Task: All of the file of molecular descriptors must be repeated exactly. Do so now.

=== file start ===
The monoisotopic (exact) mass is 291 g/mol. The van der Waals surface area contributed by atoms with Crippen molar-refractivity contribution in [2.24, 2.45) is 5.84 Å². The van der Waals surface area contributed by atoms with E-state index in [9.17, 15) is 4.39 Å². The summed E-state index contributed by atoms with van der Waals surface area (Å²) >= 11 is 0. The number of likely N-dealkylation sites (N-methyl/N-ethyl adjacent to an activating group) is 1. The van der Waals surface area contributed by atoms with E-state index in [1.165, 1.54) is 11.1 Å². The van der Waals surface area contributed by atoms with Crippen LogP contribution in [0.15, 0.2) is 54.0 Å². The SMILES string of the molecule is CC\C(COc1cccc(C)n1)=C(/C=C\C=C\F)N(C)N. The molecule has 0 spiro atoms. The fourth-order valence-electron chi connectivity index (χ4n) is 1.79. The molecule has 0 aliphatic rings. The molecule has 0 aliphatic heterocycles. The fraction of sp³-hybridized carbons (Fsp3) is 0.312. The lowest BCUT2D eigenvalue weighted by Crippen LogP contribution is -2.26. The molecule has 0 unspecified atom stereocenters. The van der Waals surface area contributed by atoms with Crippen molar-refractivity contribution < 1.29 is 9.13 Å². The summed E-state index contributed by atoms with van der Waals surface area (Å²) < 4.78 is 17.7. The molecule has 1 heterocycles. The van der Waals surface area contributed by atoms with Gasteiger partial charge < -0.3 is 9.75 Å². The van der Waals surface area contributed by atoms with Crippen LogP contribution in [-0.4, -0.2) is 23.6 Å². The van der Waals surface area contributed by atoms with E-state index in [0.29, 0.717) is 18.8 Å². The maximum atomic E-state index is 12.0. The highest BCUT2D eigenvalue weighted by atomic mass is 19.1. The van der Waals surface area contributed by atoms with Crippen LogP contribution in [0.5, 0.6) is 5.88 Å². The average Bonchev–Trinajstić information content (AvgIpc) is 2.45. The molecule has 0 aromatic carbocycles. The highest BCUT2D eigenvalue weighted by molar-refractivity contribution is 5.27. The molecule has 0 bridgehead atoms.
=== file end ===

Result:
The monoisotopic (exact) mass is 291 g/mol. The van der Waals surface area contributed by atoms with Crippen molar-refractivity contribution in [2.24, 2.45) is 5.84 Å². The van der Waals surface area contributed by atoms with E-state index in [9.17, 15) is 4.39 Å². The summed E-state index contributed by atoms with van der Waals surface area (Å²) >= 11 is 0. The number of likely N-dealkylation sites (N-methyl/N-ethyl adjacent to an activating group) is 1. The van der Waals surface area contributed by atoms with E-state index in [1.165, 1.54) is 11.1 Å². The van der Waals surface area contributed by atoms with Crippen LogP contribution in [0.15, 0.2) is 54.0 Å². The SMILES string of the molecule is CC\C(COc1cccc(C)n1)=C(/C=C\C=C\F)N(C)N. The molecule has 0 spiro atoms. The fourth-order valence-electron chi connectivity index (χ4n) is 1.79. The molecule has 0 aliphatic rings. The molecule has 0 aliphatic heterocycles. The fraction of sp³-hybridized carbons (Fsp3) is 0.312. The lowest BCUT2D eigenvalue weighted by Crippen LogP contribution is -2.26. The molecule has 0 unspecified atom stereocenters. The van der Waals surface area contributed by atoms with Crippen molar-refractivity contribution < 1.29 is 9.13 Å². The summed E-state index contributed by atoms with van der Waals surface area (Å²) < 4.78 is 17.7. The molecule has 1 heterocycles. The van der Waals surface area contributed by atoms with Gasteiger partial charge < -0.3 is 9.75 Å². The van der Waals surface area contributed by atoms with Crippen LogP contribution in [-0.4, -0.2) is 23.6 Å². The van der Waals surface area contributed by atoms with E-state index in [0.29, 0.717) is 18.8 Å². The maximum atomic E-state index is 12.0. The highest BCUT2D eigenvalue weighted by atomic mass is 19.1. The van der Waals surface area contributed by atoms with Crippen LogP contribution in [0.5, 0.6) is 5.88 Å². The average Bonchev–Trinajstić information content (AvgIpc) is 2.45. The molecule has 0 aromatic carbocycles. The highest BCUT2D eigenvalue weighted by molar-refractivity contribution is 5.27. The molecule has 0 bridgehead atoms.